Prior interpretations of the Cuban missile crisis also got key aspects of the story wrong. Conventional United States accounts of the showdown have emphasized how President John Kennedy exercised cool crisis management, went “eye ball to eye ball” until the other guy blinked, and in facing down Soviet aggression saved the world from a nuclear inferno. However, one of the things that we can see now is that in the early 1960s the Soviet nuclear arsenal was actually very weak compared to that of the United States. In fact, it was so weak that some American strategists concluded that the Soviet Union was actually vulnerable to a first strike. American intelligence predicted that if the United States launched a first strike against the Soviet Union, the United States could be ninety percent certain to take out one hundred percent of Soviet nuclear weapons, and one hundred percent certain to take out at least ninety percent of Soviet nuclear weapons. Given this, some in the Pentagon, most famously General Curtis E. LeMay, seemed at points to be advocating a first strike, at least under certain conditions. It is therefore posible to argue, ironically, that had it not been for Kennedy’s reaction, Khrushchev’s placement of nuclear weapons in Cuba could actually have brought greater nuclear stability, for the weapons there would have removed any further temptation among some in the Pentagon to push for a United States nuclear first strike.

What the new documents show is that Khrushchev decided to place nuclear weapons in Cuba in order to dissuade the United States from directing another invasion against the island, as it had attempted at the Bay of Pigs in 1961. In the end, Khrushchev removed the missiles only after Kennedy agreed to a deal. Kennedy promised not to invade Cuba and to withdraw American nuclear missiles from Turkey. In return Khrushchev took the nuclear weapons, including, we now know, about one hundred tactical nuclear weapons, out of Cuba. (See, Fursenko and Naftali, “One Hell of a Gamble.”)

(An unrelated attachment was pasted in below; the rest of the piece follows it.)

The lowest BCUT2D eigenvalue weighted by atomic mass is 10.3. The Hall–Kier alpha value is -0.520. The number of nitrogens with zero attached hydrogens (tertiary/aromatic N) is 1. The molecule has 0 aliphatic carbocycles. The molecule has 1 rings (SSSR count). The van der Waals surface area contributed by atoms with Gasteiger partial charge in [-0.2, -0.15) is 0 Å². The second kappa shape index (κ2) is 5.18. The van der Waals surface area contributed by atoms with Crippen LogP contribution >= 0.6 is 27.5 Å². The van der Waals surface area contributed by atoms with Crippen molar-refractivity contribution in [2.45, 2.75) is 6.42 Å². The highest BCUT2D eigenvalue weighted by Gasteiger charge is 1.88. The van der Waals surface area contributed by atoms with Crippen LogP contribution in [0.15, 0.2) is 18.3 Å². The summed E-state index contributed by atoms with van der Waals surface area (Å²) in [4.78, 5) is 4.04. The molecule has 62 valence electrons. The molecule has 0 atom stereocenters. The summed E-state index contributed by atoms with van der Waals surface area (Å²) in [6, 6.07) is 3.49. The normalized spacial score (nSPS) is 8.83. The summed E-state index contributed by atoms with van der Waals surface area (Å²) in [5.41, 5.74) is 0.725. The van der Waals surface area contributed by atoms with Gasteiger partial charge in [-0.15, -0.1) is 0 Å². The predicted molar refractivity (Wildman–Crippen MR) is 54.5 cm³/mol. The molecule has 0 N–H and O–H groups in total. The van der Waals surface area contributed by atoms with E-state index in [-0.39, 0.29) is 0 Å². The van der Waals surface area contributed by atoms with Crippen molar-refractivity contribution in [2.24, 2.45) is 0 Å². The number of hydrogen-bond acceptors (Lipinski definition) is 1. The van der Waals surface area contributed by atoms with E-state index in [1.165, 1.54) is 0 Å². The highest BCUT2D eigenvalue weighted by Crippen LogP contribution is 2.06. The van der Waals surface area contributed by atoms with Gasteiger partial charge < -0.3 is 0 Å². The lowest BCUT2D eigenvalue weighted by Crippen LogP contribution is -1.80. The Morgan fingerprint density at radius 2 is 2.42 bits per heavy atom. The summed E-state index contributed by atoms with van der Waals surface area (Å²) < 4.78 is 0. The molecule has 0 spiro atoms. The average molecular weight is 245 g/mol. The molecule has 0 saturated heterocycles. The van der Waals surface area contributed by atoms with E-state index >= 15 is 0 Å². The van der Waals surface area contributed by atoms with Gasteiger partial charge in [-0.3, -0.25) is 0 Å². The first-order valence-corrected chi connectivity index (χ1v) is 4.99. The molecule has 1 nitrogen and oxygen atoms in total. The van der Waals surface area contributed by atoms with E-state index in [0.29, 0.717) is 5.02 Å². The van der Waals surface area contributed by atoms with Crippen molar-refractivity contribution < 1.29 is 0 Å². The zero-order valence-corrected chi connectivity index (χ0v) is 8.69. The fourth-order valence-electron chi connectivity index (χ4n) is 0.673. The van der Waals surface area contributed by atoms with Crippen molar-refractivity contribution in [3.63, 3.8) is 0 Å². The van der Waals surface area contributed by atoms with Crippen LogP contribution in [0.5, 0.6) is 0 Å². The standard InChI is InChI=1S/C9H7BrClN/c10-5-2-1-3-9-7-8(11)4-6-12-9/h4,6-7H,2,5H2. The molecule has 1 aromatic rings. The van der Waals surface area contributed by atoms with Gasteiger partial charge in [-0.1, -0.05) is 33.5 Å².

Throughout the Cold War the Soviet Union repeatedly took unilateral steps to attempt to bring about an end to the Cold War, as for example when Khrushchev dramatically cut Soviet troop levels in the late 1950s. (See Evangelista, “Why Keep Such an Army?”) As the Cold War came to an end in the late 1980s and early 1990s, it was the unilateral steps that Mikhail Gorbachev took that proved decisive. He radically reduced Soviet nuclear and conventional arms and withdrew Soviet troops from Eastern Europe. (See, Garthoff, The Great Transition.) Gorbachev and the top Soviet officials that supported his leadership recognized what should have been obvious to all long before: the arms race was both ruinously expensive and held the world in nuclear terror continuing it was madness. The Soviet Union produced a generation of leaders surrounding Gorbachev who had the wisdom, vision, and courage to support a series of unilateral Soviet steps that brought about the end of the Cold War. The United States failed to produce such leadership. For Cold War studies, this may be the most provocative conclusion of all.